I feel sorry for my kids when they are stuck in the car for long road trips; it’s not their fault they get bored, what can you expect? So it’s our duty to really make an effort and keep them happy and entertained somehow. Even though we have a really nice vehicle, and it is super comfortable, my kids still get restless!
Car Games can pass the time if you have enough energy to keep them going, and this can be a hard task if you are driving too. If you have an adult passenger, then they need to be the one in charge of entertainment.
If the driver is on duty, it may be safer to consider buying a portable DVD player to keep the kids amused. They are so cheap these days, and whilst we don’t like to let our children watch too much T.V., this is one time where we can treat the poor little things who are strapped down for 3 hours!
You don’t need screens on every headrest, we have managed with one small player resting on a plank of wood in the middle of the seat (so it is right between the backs of the front seats).
Tips To Pass The Time On Long Road Trips
Without props, most car games have to be based around looking, speaking and singing. Singing is a great one if you are confident enough to lead. Don’t be embarrassed, your children are not going to mind! Sing all your favorite songs, or even let them pick a tune they know, and just sing “la la la” if you don’t know the words.
It’s a great way to expel energy when your body is restrained in a car seat. Any CD/tape can become a karaoke competition! Alternatively, invest in some story tapes, and maybe even let each child have a ‘walkman‘ with headphones so you don’t all have to listen to the same thing.
Word games are secretly education, but don’t let them realize! The classics like ‘I-spy’ can be extended and developed to lead to new variations. You can think of any number of themes for “I went to the market and bought...” (taking turns to think of something for the letters A-Z), and this really works your memory as you recite the whole list as it grows.
My favorite, as a child, was based on cars (well, there are always plenty to be seen out of the window); counting car colors, trying to think of a car brand for each letter of the alphabet, inventing acronyms to fit the letters on a number plate…
If you can prepare in advance, a cardboard box in the middle of the seat can be filled with pencils, paper, books, and little toys that amuse the hands. Include some random/weird grown-up items that they don’t usually get to play with; an old phone, an egg whisk, a tiny box. Magnetic games may work, but someone always drops a piece and you can’t quite reach it.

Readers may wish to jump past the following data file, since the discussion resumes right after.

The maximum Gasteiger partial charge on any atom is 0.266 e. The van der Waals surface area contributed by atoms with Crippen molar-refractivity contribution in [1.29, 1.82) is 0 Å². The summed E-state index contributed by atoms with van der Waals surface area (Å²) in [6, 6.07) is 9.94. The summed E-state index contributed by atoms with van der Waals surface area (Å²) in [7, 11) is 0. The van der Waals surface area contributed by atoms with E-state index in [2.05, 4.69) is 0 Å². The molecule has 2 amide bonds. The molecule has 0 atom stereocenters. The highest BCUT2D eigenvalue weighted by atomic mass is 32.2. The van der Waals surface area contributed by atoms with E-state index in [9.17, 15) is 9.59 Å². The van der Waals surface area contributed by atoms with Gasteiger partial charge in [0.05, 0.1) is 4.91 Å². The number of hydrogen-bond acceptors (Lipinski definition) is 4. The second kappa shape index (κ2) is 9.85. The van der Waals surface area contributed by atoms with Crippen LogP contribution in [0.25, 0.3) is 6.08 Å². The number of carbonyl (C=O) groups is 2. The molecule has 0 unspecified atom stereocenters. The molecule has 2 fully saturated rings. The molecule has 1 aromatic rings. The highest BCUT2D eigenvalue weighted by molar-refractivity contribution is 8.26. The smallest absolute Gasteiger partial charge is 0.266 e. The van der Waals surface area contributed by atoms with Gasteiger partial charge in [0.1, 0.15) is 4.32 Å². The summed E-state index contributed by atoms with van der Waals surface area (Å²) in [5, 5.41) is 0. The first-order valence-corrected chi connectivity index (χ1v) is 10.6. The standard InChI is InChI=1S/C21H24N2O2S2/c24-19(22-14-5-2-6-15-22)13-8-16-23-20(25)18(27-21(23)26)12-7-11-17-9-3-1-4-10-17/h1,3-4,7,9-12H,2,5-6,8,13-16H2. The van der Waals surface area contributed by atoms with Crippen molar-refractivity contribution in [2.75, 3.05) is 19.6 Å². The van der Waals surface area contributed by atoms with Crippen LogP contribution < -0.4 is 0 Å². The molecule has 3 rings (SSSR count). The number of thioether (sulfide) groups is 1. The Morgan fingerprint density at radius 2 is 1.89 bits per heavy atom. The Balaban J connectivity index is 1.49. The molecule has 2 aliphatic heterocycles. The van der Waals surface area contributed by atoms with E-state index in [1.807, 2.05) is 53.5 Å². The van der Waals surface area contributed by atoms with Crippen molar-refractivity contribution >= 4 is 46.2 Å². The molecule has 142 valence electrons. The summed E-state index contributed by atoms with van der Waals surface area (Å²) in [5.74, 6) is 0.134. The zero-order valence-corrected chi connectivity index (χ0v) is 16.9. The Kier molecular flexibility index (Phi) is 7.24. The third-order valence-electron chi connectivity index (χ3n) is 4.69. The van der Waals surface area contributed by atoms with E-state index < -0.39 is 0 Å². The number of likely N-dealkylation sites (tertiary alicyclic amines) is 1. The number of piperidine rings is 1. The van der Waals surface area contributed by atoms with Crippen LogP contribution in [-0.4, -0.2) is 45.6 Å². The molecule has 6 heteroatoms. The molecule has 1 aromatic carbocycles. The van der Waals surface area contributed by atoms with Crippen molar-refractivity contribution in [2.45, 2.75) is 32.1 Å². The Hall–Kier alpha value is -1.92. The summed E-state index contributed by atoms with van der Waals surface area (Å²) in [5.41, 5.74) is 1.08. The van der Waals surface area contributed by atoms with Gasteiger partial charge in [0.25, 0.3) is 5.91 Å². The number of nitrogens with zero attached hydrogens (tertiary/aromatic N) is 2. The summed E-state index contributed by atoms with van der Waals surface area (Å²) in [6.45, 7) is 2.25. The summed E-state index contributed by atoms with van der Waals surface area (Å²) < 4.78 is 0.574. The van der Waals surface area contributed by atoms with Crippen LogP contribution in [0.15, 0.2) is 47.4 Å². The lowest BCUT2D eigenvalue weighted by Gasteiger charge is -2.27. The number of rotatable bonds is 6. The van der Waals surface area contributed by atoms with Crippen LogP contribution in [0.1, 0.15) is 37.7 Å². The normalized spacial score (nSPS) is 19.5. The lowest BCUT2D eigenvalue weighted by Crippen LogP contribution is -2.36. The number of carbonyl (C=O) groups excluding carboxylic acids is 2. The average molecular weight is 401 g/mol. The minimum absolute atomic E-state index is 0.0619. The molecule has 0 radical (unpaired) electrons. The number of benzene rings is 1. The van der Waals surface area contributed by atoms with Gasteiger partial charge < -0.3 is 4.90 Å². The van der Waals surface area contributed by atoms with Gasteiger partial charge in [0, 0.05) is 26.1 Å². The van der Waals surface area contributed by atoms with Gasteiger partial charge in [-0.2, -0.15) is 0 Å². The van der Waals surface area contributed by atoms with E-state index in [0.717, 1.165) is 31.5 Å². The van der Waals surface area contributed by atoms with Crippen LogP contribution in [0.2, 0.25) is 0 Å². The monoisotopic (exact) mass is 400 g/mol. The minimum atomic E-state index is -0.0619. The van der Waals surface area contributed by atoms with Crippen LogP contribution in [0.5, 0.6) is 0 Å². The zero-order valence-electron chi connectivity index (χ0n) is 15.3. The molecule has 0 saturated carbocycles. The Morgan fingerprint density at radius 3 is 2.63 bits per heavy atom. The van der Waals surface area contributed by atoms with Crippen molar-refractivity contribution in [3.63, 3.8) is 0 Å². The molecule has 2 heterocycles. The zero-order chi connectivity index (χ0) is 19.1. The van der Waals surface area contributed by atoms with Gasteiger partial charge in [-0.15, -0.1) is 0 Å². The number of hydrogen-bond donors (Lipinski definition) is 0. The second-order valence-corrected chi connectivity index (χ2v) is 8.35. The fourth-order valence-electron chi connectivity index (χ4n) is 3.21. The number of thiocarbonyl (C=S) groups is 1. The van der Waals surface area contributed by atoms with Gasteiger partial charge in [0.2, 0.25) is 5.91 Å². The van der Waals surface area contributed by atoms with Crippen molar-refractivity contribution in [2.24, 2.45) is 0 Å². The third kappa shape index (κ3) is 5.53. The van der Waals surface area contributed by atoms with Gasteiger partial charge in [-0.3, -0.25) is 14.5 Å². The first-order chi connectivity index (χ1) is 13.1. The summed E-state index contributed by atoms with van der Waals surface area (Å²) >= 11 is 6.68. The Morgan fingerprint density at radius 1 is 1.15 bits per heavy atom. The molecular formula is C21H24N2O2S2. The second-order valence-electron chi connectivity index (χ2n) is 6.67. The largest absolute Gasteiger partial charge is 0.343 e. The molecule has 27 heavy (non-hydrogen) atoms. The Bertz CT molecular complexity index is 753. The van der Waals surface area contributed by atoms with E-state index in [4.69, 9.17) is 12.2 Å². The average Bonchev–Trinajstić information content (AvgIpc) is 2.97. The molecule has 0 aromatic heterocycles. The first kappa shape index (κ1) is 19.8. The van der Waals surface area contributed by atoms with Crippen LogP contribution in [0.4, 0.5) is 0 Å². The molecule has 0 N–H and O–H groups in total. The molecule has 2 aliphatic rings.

Other top tips
Food keeps children quiet, we know that! To avoid hundreds of snacks, arrange for kids to eat their meal in the car! A packed lunch will keep them happy for a good time, even more, if you arrange lots of small items. Just as long as they can unwrap it themselves. Let them wear old clothes so you have no concerns over spillages. Change into clothes when you arrive, and this also makes sure the clothes are not horrible rumpled.
Obviously, a stop is required at least every 2 hours. On the way back from the bathroom, get everyone running, jumping, flapping their arms, stretching and twisting. Especially if there is no time/place to play.
Travel sickness is a horrible thing to endure, and those who have never experienced it for themselves will never understand the very real misery. Some say sitting on a newspaper helps, but the absolutely crucial thing is to keep looking out of the window. So no DVD/books for the sicky child (story tapes are still good though).
Constant encouragement to keep them looking out (as part of a game) will help the brain resolve the signals from eyes/inner-ears that are responsible for nausea. Distraction (again, with the game) can also work well. Tablets never seem to work, so many people tell me.
I hope your next journey is noisy as the last one, but this time, happily noisy!